Did you know that buying generics instead of brands could hurt your credit? Or that a subscription to Hang Gliding Monthly could scare off life insurers? Or that certain employers’ access to electronic health records could lead them to classify you as “high-risk” or “high-cost”?
In all these cases, firms use “predictive analytics” to maximize profits. Consumers are the guinea pigs for these new “sciences” of the human. As Scott Peppet argues, it becomes more difficult to opt out of analytics systems as more people use them. What type of world are they leading us to?
Credit Analytics: Should Frugality be Punished?
One credit analytics company determined that buyers of cheap automotive oil were “much more likely to miss a credit-card payment” than those who paid for a brand-name oil. Spending on therapy sessions may also be a red flag. Appearing too frugal, too anxious, too spendthrift—all might lead to higher interest rates or lower credit limits. One R&D head at a credit analytics firm bragged that they consider over 300 characteristics to discover delinquency risk. He was not nearly as forthcoming about how the data is aggregated. Analyzing millions of transactions, the companies observe customers as a gardener might observe a rose garden: weeding out unpromising specimens, and giving a boost to incipient flourishers.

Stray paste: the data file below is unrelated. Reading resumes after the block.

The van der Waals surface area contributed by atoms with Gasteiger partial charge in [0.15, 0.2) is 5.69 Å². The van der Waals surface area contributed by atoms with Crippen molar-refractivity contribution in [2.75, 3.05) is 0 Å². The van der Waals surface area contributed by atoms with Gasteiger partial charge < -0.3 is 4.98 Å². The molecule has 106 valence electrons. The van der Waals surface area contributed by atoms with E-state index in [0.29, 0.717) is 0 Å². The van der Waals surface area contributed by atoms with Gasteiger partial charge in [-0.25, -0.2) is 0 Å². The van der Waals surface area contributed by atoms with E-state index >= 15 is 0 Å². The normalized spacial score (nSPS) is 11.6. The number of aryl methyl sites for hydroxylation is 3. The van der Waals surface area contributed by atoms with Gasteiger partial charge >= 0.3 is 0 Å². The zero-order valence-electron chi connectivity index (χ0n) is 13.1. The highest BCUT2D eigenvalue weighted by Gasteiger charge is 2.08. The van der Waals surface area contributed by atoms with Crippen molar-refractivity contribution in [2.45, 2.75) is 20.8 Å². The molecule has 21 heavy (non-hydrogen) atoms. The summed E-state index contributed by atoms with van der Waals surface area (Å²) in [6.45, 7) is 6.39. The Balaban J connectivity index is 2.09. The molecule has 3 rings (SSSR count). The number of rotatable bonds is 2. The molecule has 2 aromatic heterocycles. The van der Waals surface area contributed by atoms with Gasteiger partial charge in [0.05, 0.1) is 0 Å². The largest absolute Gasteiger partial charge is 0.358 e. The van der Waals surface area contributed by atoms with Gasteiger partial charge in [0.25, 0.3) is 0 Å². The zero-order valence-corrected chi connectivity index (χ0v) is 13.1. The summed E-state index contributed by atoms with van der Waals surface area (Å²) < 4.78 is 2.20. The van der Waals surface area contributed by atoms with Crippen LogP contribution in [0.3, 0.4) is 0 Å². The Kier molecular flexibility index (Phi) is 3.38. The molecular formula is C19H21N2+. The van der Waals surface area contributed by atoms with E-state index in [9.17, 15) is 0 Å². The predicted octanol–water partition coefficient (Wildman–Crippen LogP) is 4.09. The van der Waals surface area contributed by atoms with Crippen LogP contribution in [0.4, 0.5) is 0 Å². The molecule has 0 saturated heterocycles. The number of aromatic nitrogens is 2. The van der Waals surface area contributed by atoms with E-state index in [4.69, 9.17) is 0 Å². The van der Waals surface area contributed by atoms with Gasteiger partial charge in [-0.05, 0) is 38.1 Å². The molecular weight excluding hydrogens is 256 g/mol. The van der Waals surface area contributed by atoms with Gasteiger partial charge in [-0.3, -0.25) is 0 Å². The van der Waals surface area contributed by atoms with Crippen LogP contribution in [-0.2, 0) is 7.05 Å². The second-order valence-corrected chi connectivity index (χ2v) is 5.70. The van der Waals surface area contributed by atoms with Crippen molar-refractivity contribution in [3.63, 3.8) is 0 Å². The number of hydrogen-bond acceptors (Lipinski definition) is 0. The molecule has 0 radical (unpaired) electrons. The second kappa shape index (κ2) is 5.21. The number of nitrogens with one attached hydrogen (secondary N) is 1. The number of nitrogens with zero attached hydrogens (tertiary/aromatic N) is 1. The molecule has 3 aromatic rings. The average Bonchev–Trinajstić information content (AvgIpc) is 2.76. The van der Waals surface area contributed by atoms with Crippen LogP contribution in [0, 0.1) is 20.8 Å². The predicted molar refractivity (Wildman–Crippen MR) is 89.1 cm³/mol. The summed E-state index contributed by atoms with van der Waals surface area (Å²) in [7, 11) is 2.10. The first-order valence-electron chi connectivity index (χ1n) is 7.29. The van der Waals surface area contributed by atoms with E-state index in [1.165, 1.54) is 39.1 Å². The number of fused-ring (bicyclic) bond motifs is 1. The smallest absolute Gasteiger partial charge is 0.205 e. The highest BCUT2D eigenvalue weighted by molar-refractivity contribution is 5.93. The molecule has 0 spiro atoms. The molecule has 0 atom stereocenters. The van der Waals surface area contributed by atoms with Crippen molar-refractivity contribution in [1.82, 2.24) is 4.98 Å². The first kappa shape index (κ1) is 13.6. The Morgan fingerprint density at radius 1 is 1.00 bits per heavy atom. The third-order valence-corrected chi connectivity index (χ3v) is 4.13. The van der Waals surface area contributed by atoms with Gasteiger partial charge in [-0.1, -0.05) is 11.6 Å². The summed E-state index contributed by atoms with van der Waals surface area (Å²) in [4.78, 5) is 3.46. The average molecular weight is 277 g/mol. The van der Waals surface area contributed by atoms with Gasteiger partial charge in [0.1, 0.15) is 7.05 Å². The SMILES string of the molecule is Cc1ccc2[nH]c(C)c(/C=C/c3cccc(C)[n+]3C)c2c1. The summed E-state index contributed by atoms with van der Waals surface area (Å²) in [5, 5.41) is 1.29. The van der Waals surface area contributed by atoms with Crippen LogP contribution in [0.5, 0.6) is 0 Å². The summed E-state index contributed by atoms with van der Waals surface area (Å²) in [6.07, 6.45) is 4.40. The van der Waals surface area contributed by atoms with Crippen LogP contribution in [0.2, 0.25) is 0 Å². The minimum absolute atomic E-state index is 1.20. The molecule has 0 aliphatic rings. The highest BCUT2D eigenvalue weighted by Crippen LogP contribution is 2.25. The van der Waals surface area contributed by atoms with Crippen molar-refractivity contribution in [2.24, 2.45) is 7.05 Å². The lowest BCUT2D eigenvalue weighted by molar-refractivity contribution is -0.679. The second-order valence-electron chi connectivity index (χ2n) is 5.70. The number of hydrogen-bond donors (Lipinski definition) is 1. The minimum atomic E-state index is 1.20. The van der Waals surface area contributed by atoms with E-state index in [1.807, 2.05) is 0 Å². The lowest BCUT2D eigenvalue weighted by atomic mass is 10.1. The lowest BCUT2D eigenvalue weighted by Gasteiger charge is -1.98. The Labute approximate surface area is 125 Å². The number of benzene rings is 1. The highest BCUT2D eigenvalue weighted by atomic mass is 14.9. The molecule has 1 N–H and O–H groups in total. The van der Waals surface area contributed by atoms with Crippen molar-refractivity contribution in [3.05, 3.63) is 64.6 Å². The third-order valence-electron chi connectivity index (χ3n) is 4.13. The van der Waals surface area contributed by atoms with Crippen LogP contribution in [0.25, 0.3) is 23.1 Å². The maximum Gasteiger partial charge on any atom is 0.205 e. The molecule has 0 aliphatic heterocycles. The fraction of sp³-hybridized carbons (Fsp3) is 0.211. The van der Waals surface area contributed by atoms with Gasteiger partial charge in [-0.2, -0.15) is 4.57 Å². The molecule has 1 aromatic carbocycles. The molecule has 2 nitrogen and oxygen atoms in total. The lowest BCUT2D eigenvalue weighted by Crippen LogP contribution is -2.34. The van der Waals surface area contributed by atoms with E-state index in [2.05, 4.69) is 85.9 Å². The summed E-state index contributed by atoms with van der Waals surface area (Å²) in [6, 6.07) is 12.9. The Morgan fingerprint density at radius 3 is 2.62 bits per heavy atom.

Many have complained about inaccuracy in these new forms of profiling, and consumers’ inability to review and correct digital dossiers collected about them. But let’s just assume that this profiling is correct, and choosing a generic really does correlate with increased credit risk. What’s the social value of this discovery? Maybe credit card companies can reduce rates infinitesimally (and increase profits) by burdening the generic buyers. But I’d be willing to bet that, for every few people whose generic purchases indicate financial trouble, there is another shopper who’s wisely frugal and increasing her chances of successfully repaying all her loans. It seems odd to penalize the financially responsible merely because they happen to engage in an activity shared by the distressed.